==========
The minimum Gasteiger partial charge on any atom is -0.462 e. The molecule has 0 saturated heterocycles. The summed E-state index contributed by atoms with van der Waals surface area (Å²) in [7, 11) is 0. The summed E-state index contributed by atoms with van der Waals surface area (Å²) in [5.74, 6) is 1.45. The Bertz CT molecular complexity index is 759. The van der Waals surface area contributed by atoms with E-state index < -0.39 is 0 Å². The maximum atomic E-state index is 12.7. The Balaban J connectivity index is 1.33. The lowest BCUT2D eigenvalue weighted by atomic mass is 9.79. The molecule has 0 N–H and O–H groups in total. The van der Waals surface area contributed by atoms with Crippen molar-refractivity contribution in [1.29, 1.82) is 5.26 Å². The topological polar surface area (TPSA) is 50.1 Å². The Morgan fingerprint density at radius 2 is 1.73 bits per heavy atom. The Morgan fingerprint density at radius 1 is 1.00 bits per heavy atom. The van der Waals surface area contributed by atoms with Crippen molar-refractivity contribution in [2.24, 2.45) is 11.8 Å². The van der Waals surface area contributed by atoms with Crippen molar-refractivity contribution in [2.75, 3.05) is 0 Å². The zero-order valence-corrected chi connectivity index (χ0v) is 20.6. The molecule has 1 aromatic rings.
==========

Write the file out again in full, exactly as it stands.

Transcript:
The minimum Gasteiger partial charge on any atom is -0.462 e. The molecule has 0 saturated heterocycles. The summed E-state index contributed by atoms with van der Waals surface area (Å²) in [7, 11) is 0. The summed E-state index contributed by atoms with van der Waals surface area (Å²) in [5.74, 6) is 1.45. The Bertz CT molecular complexity index is 759. The van der Waals surface area contributed by atoms with E-state index < -0.39 is 0 Å². The maximum atomic E-state index is 12.7. The Balaban J connectivity index is 1.33. The lowest BCUT2D eigenvalue weighted by atomic mass is 9.79. The molecule has 0 N–H and O–H groups in total. The van der Waals surface area contributed by atoms with Crippen molar-refractivity contribution in [1.29, 1.82) is 5.26 Å². The topological polar surface area (TPSA) is 50.1 Å². The Morgan fingerprint density at radius 2 is 1.73 bits per heavy atom. The Morgan fingerprint density at radius 1 is 1.00 bits per heavy atom. The van der Waals surface area contributed by atoms with Crippen molar-refractivity contribution in [2.24, 2.45) is 11.8 Å². The van der Waals surface area contributed by atoms with Crippen molar-refractivity contribution in [2.75, 3.05) is 0 Å². The zero-order valence-corrected chi connectivity index (χ0v) is 20.6. The molecule has 1 aromatic rings.